Moore’s Law stated that the number of transistors on a single chip would double every two years for at least a decade, but this level of acceleration has plateaued. Today, one tiny chip can carry billions of transistors, but many manufacturers are abandoning Moore’s Law to accommodate heat challenges. Even chip titan, Intel, is deserting its production cycle to slow down the pace of scaling.
Brand Titans and Technology
Semiconductors are manufactured using photolithography, which relies on EV laser lights and coated circuit patterns. The more steps there are in the production process, the greater the odds of error. In the last few years, traditional lithography processes have introduced some other technical limitations. To meet rising challenges, IBM is using silicon-germanium instead of pure silicon in its production process, and UCLA has taken a similar approach. Their self-collapse lithography technology applies a chemical composition to a newly designed substrate. Columbia, not to be outdone, has developed a 14-atom cluster of 0.5nm to improve precision when stimulating electrical response. Extreme Ultraviolet Lithography has also received plenty of investment from brand titans including Intel and Samsung.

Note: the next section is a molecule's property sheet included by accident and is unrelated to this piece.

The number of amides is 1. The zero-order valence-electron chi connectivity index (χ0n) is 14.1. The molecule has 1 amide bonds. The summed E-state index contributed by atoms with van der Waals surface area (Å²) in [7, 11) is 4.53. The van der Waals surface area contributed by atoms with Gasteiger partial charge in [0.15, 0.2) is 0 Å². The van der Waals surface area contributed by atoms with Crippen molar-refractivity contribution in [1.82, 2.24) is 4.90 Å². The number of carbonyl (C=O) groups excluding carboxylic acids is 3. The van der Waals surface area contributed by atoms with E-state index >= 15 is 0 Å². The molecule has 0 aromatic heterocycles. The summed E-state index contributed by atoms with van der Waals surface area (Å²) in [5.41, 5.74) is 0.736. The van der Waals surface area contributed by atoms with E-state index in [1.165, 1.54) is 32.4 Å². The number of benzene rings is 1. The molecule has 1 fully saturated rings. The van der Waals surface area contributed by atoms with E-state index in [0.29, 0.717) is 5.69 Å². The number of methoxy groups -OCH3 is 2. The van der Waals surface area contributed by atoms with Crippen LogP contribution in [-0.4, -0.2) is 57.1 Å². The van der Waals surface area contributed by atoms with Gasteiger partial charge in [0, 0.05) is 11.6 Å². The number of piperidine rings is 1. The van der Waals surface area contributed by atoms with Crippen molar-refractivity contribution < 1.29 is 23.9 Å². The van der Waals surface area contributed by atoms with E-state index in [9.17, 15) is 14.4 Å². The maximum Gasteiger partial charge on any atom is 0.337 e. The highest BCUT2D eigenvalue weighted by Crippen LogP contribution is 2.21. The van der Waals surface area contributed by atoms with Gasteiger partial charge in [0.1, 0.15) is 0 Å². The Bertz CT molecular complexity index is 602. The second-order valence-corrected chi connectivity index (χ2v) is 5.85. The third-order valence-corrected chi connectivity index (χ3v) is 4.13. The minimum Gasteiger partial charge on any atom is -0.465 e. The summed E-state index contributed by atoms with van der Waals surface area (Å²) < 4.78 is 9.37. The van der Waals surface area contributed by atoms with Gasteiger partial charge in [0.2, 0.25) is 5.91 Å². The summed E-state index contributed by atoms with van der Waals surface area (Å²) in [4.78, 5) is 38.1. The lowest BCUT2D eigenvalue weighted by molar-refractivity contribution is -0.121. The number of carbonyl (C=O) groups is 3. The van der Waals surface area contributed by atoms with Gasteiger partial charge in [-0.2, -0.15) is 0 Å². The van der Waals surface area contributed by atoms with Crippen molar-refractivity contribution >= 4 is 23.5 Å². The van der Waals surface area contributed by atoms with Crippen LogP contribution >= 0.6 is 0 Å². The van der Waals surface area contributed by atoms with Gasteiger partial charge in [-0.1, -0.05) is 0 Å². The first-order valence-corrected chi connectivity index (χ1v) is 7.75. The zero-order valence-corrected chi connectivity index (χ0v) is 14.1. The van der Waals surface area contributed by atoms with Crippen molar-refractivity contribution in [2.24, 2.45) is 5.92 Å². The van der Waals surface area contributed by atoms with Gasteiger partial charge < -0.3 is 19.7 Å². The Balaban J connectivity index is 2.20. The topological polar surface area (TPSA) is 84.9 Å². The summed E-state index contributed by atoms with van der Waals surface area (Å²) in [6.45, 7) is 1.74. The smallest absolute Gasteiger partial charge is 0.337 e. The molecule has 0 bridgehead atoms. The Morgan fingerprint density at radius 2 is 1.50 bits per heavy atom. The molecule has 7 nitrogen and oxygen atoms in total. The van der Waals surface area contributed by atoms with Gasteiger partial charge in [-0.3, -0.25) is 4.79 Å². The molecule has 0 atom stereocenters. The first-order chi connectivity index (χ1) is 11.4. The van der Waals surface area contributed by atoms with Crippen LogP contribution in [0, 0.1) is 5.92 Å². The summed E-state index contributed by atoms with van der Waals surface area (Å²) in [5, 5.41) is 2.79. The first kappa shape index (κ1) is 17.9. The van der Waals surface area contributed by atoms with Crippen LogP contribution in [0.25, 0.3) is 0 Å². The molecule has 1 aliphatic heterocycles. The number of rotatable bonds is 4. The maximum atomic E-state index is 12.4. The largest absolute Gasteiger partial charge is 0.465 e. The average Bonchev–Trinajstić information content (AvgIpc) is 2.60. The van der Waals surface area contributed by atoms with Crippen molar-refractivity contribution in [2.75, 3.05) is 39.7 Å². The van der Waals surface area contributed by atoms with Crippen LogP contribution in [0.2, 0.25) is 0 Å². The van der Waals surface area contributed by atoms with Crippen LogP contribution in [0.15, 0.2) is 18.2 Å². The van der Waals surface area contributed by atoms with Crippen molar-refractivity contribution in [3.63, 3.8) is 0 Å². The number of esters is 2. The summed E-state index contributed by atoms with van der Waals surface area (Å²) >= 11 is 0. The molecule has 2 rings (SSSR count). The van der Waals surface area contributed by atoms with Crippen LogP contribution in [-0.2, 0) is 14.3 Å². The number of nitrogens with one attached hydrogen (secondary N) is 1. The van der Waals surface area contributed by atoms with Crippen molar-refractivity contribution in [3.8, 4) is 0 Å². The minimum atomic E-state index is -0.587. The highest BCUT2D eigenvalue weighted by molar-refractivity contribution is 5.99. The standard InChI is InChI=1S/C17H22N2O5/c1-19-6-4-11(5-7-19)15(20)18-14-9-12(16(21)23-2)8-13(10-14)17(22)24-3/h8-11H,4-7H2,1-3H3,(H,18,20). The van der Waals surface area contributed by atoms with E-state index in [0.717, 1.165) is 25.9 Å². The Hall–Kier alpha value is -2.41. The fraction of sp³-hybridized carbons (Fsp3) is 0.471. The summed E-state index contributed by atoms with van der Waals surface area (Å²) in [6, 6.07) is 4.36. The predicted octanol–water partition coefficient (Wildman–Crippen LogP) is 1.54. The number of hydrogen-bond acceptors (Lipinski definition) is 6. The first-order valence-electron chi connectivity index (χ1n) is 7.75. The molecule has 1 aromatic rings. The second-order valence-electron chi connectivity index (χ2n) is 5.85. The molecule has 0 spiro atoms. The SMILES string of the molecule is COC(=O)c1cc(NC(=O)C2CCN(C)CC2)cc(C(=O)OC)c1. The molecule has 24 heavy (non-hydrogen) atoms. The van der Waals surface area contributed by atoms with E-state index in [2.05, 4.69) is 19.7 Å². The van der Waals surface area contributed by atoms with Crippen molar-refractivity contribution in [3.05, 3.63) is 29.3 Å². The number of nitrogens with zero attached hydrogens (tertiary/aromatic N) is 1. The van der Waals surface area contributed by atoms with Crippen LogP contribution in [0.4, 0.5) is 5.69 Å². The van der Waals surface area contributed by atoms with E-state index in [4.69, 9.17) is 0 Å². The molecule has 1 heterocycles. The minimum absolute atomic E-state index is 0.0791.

The sector is focusing more on chips that suit individual devices, but this requires a manufacturing process that’s more than just innovative. It must also be economical.
The automotive industry will play a key role here because their semiconductor revenue is growing at double the market rate. By 2030, half of a vehicle’s manufacturing costs will go to electric components, and the sector has the luxury to direct considerable investment towards fab operations.
Size and Production
As chips shrink, manufacturers must overcome challenges related to lithographic patterning, material interface control, positioning and stability. To complicate matters further, product lifecycles are stiflingly short, so all these problems must be solved at lower production costs.
Read more about recent innovations in chip manufacturing.